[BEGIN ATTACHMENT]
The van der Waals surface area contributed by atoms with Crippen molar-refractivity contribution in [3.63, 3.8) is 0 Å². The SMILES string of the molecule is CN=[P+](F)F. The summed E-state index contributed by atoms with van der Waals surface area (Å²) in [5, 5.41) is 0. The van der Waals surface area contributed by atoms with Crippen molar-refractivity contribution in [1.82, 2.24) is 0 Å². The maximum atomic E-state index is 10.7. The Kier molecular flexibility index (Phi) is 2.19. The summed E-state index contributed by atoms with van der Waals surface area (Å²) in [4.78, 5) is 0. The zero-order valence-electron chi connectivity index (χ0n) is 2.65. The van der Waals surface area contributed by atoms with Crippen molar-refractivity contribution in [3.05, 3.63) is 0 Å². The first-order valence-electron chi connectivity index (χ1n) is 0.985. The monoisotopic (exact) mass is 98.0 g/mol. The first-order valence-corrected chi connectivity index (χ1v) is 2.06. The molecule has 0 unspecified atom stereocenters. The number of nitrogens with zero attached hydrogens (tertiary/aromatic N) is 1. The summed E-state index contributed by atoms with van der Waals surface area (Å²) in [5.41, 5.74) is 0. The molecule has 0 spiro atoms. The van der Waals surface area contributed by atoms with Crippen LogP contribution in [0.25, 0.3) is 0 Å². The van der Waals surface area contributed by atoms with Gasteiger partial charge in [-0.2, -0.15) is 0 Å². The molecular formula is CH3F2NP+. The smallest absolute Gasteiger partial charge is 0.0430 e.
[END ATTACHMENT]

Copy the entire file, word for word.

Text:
The van der Waals surface area contributed by atoms with Crippen molar-refractivity contribution in [3.63, 3.8) is 0 Å². The SMILES string of the molecule is CN=[P+](F)F. The summed E-state index contributed by atoms with van der Waals surface area (Å²) in [5, 5.41) is 0. The van der Waals surface area contributed by atoms with Crippen molar-refractivity contribution in [1.82, 2.24) is 0 Å². The maximum atomic E-state index is 10.7. The Kier molecular flexibility index (Phi) is 2.19. The summed E-state index contributed by atoms with van der Waals surface area (Å²) in [4.78, 5) is 0. The zero-order valence-electron chi connectivity index (χ0n) is 2.65. The van der Waals surface area contributed by atoms with Crippen molar-refractivity contribution in [3.05, 3.63) is 0 Å². The first-order valence-electron chi connectivity index (χ1n) is 0.985. The monoisotopic (exact) mass is 98.0 g/mol. The first-order valence-corrected chi connectivity index (χ1v) is 2.06. The molecule has 0 unspecified atom stereocenters. The number of nitrogens with zero attached hydrogens (tertiary/aromatic N) is 1. The summed E-state index contributed by atoms with van der Waals surface area (Å²) in [5.41, 5.74) is 0. The molecule has 0 spiro atoms. The van der Waals surface area contributed by atoms with Crippen LogP contribution in [0.25, 0.3) is 0 Å². The van der Waals surface area contributed by atoms with Gasteiger partial charge in [-0.2, -0.15) is 0 Å². The molecular formula is CH3F2NP+. The smallest absolute Gasteiger partial charge is 0.0430 e.